NotreDameX Courses

The Meaning of Urban Form | Part 1: Renaissance and Baroque Rome

About this course


Taught by Professor David Mayernik, this course will introduce you to the reasons behind urban form. In the past, the makers of cities shaped them to reflect their society’s ideals and aspirations. They did this through the organization of the city—its plan, its walls, etc.—through the quality of its urban spaces—streets and squares—and through the meanings that the architecture could convey. The city was a work of art, shaped more or less deliberately by patrons and architects not merely to be beautiful, but meaningful. We will look at one of the world’s most beautiful cities, Rome, and try to discern how it got to be that way, and why.

Course Start: March 15, 2016

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Note: Archived courses are available to explore in a self-paced fashion. Certain features of the course may not be active.

Introduction to the Quran: The Scripture of Islam


Discover the themes of the Quran, its role within Islam, its meaning to Muslims, and relationship with the Bible.

About this course



Dome of the Rock, Facade by Godot13

According to Islamic tradition, the Quran is not simply an inspired scripture. It is a divine book brought down from heaven by the angel Gabriel to the Prophet Muhammad, and its message is the key to heaven. Join us for an exploration of the scripture that is the word of God to over a billion people. 

This course will introduce you to various aspects of the Quran, including its basic message, the historical context in which it originated, the diverse ways in which Muslims have interpreted it, and its surprisingly intimate relationship with the Bible. By the end of the course, you will gain an appreciation for the perspectives of Muslim believers and academic scholars alike on the origins and the meaning of the Islamic scripture. No background in Islam or Arabic is necessary for this course.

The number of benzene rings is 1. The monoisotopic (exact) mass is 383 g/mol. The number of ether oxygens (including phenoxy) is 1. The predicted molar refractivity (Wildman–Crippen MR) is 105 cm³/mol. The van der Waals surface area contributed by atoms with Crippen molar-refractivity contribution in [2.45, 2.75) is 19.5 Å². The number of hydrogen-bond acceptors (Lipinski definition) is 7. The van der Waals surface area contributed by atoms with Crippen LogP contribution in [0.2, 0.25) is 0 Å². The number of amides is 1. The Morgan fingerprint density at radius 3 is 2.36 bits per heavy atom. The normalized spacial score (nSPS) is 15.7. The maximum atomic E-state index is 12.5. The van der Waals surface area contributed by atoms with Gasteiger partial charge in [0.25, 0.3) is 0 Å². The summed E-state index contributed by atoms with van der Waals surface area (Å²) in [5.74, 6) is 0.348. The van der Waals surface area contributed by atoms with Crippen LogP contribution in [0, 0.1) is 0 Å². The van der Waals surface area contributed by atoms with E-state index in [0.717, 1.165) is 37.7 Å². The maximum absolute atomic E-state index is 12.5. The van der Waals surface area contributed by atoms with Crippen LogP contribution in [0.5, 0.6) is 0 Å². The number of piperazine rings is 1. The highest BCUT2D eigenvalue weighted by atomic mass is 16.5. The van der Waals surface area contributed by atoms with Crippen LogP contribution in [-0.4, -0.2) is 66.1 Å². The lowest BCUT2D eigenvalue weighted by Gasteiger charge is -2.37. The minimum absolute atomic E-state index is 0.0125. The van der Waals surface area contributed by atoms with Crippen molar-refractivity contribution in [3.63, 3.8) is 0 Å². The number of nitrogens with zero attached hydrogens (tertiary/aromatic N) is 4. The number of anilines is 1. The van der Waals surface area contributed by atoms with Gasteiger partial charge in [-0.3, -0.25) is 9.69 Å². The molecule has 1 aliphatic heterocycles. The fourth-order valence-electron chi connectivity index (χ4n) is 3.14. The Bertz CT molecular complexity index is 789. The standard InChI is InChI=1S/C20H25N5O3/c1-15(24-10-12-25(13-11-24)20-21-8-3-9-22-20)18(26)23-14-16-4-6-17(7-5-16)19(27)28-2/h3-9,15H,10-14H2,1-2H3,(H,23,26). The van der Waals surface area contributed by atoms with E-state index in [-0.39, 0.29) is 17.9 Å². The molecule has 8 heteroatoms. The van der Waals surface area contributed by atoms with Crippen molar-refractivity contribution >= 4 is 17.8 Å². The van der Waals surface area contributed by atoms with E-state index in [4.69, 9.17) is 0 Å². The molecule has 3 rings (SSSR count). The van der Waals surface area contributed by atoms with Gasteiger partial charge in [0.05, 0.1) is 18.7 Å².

Join us as we discover a text which inspires many and remains at the heart of fascinating scholarly debates. 

What you'll learn
  • Basic organization, structure, and literary style of the Quran
  • The Quran’s role within Islam and its meaning to Muslims
  • Traditional Islamic and critical academic perspectives on the origin of the Quran
  • Strategies utilized within the Quran to construct persuasive arguments
  • Identify how the Quran employs Biblical characters and traditions
  • Analyze and interpret religious arguments in a scholarly manner

Meet the instructors: Gabriel Said Reynolds

Click here to view the course trailer. 

Course Start: October 12, 2015

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Math in Sports

Come learn how you can use mathematics to get a deeper insight into both the sports you love and everyday life.

About this course

Math in Sports

In this course you will learn to use some mathematical tools that can help predict and analyze sporting performances and outcomes. This course will help coaches, players, and enthusiasts to make educated decisions about strategy, training, and execution. We will discuss topics such as the myth of the Hot Hand and the curse of the Sports Illustrated cover; how understanding data can improve athletic performance; and how best to pick your Fantasy Football team. We will also see how elementary Calculus provides insight into the biomechanics of sports and how game theory can help improve an athlete’s strategy on the field.